I learned a few things during this race. It was my first half marathon in over a year.

-1 I can do this running thing despite life circumstances.
-2 I am not in as good a shape as I could be. Ending a race injured is a sign of poor training.
-3 I need to lose some of this weight for my joints sake and my speed.

I do have some good things going on. Like a wedding to attend, a job, health insurance, and people who love me.

Now if I can just make friends with the damn scale, life would be perfect!

It's time to focus on my health. I am registered as a charity runner for the London Marathon. I am committed to raising money, and I am already at 35% of my goal. Now I need to train well to do well. I realize that for a fat old guy finishing is a win, but I want more.

No sparrows were harmed in the writing of this blog.

10 Things Which Really Helped Me Get Fit

After years on MFP, I have figured out a few things about weight loss, fitness, and running. Most of it I didn't learn in the forums. ;)

The most important is this, weight loss and fitness is fragile!

Gaining control of your health is a real gift. Since day one I have learned how to run (rather pathetically), received a few medals (None for being a smartass, but thank you for thinking that!), and ran a marathon or two. I have met a few of the MFP clan in real life. There are some nice folks here.

I have also learned a few of you reach your goal weight, but sadly, many more don't make it.

The last few years have been pretty rough. Despite all my hard work on my health and fitness, I have had 17 surgeries of varying degrees. I am minus three small colon tumors and down four patches of melanoma. My heart valve continues to open and close. The prostate tumor, however, remains. It's like an old friend.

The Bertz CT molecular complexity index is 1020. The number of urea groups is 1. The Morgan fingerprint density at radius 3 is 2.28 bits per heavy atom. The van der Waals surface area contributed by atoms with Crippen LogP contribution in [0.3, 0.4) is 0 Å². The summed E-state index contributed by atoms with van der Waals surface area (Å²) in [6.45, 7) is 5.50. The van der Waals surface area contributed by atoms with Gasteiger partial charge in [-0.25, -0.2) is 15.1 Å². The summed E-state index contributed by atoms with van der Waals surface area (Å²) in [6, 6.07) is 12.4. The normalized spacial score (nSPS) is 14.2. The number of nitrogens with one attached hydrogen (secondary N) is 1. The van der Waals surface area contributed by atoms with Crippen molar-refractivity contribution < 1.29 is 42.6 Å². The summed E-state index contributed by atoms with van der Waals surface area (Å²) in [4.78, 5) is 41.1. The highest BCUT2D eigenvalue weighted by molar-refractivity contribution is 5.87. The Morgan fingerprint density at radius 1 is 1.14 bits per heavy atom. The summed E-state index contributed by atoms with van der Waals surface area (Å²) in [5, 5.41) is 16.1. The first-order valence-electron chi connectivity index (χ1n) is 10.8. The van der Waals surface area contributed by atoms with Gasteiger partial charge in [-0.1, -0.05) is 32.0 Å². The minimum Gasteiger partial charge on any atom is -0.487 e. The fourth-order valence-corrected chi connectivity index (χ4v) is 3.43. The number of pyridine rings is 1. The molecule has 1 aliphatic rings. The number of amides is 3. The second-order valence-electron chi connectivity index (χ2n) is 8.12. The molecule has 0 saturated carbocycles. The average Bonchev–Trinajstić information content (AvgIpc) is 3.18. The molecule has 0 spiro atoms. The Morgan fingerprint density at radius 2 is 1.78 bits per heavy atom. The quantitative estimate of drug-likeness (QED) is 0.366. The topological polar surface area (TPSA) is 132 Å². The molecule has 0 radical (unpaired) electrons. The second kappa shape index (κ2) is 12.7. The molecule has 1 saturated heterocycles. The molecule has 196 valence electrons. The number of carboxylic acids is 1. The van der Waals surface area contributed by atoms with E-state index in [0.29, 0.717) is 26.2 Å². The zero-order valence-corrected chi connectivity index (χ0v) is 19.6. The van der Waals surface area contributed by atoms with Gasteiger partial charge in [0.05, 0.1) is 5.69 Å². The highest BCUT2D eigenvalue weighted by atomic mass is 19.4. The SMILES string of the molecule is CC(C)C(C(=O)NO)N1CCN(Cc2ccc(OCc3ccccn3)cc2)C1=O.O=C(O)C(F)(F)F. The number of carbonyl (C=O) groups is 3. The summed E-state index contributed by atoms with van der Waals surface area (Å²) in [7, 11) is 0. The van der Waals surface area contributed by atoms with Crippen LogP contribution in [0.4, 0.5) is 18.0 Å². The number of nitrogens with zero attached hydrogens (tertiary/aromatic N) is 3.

We have done eight marathons together; four of those world majors.

Last Friday I got my blood tests back. My PSA is up to 7.1. Although it's not a great indicator of cancerous activity, it has agreed with my biopsies over the past 4 years. I will have to retest and I am scheduling another damn biopsy.

I hate cancer.

My bucket list is to run the six Abbott World Major Marathons. I have completed four and I am signed up as a charity runner for London in April 2018. You can track my efforts HERE.

So how fragile is this thing we call fitness but really mean getting thinner?

I had gained back almost 15 pounds in the last year! That is almost 25% of my total weight loss! One would think, with all that I have learned, that I would have cut back the calories when I am exercising less. Nope. No. Can. Do. I am happy to be back down 6 pounds.

So what are my secrets to success despite all that is going on?

-1 I weigh myself every week. My clothes measure me everyday.
-2 I measure my food portions and for the few food items I buy with a label, I read that too.
-3 I buy new underwear when I need it. It's my secret pleasure.
-4 I make time to sleep 8 hours. That isn't always easy.
-5 I take a few supplements that seem to work.
-6 I run 5 days a week no matter what.
-7 I walk 3-4 miles a day plus I use the 4 floors of stairs in my building often - about 20 floors a day.
-8 I stick to superfoods as often as I can. Fruit, veggies, nuts and spices are on that list.
-9 I don't eat sweet drinks or food (with or without real sugar) except an occasional piece of birthday cake.
-10 I don't eat fast food, pizza, white flour, rice, white potatoes or tofu 363 days a year. Tofu is 365!
-11 I am a vegetarian who happens to eat beef, lamb, pork, turkey, chicken, and fish in small quantities.
-12 I don't have junk food in the house or I will eat it.
-13 As much as I would like to, I don't smoke crack.

I know, that's more than 10. The same thing seems to happen with food.
 
Thanks for your votes and comments. Your support is amazing. 

Weight Loss, Running and Cancer

Last week was a tough one. I was dreading my Friday oncology appointment, trying to find ways to not eat everything in the dang house, and be nice to the people in my path.